What Jesus said was, “Is it not written in your Law, ‘I have said you are gods’?” (10:34). The people revolted against Jesus’ title “Son of God,” so Jesus invoked the authority of the Hebrew Scripture and Psalm 82 to validate the designation.

The problem is the next few lines in the song (which to most readers today are unfamiliar) — “But you will die like men and fall like one of the rulers” (Ps 82:7). The Psalm itself is about God judging injustice! Was Jesus trying to enrage his listeners?

But it gets even more interesting because there is a reference in the Mishnah to the songs that the Levites sang in the temple corresponding to the days of the week (m. Tamid 7.4).** On the third day of the week (Tuesday), guess what they sang? Psalm 82!

This song, Psalm 82, was well-known in Jesus’ experience. His words cut like a knife. And the attendees of the Feast of Dedication, the people in the temple court, mobbed to grab him.

** Jacob Neusner, The Mishnah : A New Translation (New Haven, CT: Yale University Press, 1988), 873.

No responses yet

The difference between good and bad shepherds

Dec 22 2020 Published by under Telling the Story

The “good shepherd” is an important leadership image from Jesus’ experience. Jesus referred to the metaphor during the Feast of Dedication when the nation celebrated political independence.

The national significance of the shepherd image originates from the Hebrew Scripture in the writings of the prophet Ezekiel, among others.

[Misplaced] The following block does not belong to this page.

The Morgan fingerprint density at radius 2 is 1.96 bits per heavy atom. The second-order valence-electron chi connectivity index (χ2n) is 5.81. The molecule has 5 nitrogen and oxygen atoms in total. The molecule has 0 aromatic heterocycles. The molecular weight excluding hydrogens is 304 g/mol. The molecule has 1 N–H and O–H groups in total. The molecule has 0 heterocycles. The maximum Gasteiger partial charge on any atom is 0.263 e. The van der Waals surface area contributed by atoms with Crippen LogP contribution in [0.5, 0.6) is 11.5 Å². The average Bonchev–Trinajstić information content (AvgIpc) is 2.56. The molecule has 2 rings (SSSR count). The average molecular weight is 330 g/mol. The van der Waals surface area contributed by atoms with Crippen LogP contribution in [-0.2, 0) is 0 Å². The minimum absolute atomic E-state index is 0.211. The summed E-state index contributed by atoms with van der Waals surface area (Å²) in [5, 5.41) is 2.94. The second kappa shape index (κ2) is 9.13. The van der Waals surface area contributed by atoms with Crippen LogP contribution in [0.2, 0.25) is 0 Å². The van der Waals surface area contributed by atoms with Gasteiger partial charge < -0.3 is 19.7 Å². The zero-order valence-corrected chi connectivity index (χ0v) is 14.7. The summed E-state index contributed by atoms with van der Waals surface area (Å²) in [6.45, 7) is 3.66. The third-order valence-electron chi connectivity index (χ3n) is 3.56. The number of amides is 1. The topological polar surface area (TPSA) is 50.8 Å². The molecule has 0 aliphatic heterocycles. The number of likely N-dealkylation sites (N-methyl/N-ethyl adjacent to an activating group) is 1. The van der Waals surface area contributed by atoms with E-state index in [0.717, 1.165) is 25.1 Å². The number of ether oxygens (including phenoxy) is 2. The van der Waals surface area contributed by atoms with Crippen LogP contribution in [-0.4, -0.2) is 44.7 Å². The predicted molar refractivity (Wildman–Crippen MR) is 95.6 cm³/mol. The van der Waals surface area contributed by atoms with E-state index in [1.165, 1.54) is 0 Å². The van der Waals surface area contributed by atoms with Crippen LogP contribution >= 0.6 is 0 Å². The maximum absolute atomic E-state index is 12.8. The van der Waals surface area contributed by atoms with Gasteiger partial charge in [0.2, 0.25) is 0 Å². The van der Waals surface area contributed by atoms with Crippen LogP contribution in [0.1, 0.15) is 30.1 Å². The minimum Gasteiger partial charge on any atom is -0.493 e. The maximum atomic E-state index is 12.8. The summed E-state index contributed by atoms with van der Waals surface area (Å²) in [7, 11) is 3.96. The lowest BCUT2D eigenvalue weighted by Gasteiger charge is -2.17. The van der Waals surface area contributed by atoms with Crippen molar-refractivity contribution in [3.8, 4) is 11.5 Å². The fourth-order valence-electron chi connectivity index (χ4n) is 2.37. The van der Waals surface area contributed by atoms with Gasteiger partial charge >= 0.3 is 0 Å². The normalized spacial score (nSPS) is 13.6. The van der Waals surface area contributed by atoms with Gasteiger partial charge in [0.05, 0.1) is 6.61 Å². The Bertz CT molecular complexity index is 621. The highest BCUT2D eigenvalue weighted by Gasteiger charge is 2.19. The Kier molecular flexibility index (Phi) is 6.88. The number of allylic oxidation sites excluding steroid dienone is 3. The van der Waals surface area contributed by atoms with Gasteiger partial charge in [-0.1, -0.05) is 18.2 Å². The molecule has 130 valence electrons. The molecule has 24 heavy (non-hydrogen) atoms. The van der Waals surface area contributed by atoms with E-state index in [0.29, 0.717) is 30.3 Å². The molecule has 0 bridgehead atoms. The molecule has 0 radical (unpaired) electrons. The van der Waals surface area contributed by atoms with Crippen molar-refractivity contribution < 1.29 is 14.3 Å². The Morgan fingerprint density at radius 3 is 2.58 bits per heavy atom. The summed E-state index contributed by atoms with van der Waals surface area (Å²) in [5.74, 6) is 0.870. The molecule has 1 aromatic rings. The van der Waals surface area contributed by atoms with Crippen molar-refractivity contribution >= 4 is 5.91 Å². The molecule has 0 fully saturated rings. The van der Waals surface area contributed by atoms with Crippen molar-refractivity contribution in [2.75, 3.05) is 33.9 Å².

Ezekiel described how bad shepherds feed themselves and ignore the needs of the sheep. They fleece their followers for wool, and kill them for meat. Strays are abandoned (Ezek 34:1-6).

At the Feast of Dedication, Jesus suggested that he stood (right there in the temple courts) as the antithesis of Ezekiel’s scathing metaphor. Jesus was the “good shepherd” (John 10:14).

One can imagine the reaction of the religious authorities. They wanted to finish what they had started at the Feast of Huts, but once again, Jesus retreats.

In the previous posts, we looked at Jerusalem’s resilient leaders and the preservation they achieved for their nation. The religious leaders of Jesus’ day were part of that tradition.

So was Jesus trying to pick a fight with people in power?

No responses yet

Extreme preservation from national threats, even Alexander the Great

Dec 17 2020 Published by under Telling the Story

As Jesus’ story continues, the plot thickens. On one side, the religious leaders’ work to preserve their nation. On the opposing side, the unpredictable popularity of an obscure teacher threatens the status quo.

The leaders in Jerusalem had a great heritage of national preservation. Their ancestors had survived invasions by the Assyrians, the Babylonians, the Persians, the Greeks, the Egyptians, and the Syrians.

Josephus, the Jewish historian from the latter half of the first century, relates in detail the miraculous delivery of Jerusalem from Alexander the Great.